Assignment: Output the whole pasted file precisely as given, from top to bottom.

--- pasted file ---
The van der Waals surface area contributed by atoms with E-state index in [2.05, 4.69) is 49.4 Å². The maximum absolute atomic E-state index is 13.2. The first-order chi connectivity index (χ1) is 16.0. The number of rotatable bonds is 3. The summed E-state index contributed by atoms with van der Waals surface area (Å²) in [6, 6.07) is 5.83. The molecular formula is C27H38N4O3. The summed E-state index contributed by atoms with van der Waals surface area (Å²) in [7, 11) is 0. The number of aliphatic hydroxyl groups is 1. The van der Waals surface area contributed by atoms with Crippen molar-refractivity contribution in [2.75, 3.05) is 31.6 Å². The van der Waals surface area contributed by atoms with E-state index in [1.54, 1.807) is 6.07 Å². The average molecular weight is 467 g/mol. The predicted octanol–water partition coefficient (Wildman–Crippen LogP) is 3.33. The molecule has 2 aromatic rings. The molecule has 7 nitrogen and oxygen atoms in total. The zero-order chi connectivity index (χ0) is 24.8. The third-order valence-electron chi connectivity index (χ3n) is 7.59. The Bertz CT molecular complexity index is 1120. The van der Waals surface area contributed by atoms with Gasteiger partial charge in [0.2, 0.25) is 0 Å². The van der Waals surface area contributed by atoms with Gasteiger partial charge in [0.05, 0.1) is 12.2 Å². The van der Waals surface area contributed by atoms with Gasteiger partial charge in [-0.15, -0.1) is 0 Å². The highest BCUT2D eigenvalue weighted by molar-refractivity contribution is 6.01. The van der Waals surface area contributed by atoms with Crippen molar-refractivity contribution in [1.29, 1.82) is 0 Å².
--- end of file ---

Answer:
The van der Waals surface area contributed by atoms with E-state index in [2.05, 4.69) is 49.4 Å². The maximum absolute atomic E-state index is 13.2. The first-order chi connectivity index (χ1) is 16.0. The number of rotatable bonds is 3. The summed E-state index contributed by atoms with van der Waals surface area (Å²) in [6, 6.07) is 5.83. The molecular formula is C27H38N4O3. The summed E-state index contributed by atoms with van der Waals surface area (Å²) in [7, 11) is 0. The number of aliphatic hydroxyl groups is 1. The van der Waals surface area contributed by atoms with Crippen molar-refractivity contribution in [2.75, 3.05) is 31.6 Å². The van der Waals surface area contributed by atoms with E-state index in [1.54, 1.807) is 6.07 Å². The average molecular weight is 467 g/mol. The predicted octanol–water partition coefficient (Wildman–Crippen LogP) is 3.33. The molecule has 2 aromatic rings. The molecule has 7 nitrogen and oxygen atoms in total. The zero-order chi connectivity index (χ0) is 24.8. The third-order valence-electron chi connectivity index (χ3n) is 7.59. The Bertz CT molecular complexity index is 1120. The van der Waals surface area contributed by atoms with Gasteiger partial charge in [0.2, 0.25) is 0 Å². The van der Waals surface area contributed by atoms with Gasteiger partial charge in [0.05, 0.1) is 12.2 Å². The van der Waals surface area contributed by atoms with Gasteiger partial charge in [-0.15, -0.1) is 0 Å². The highest BCUT2D eigenvalue weighted by molar-refractivity contribution is 6.01. The van der Waals surface area contributed by atoms with Crippen molar-refractivity contribution in [1.29, 1.82) is 0 Å².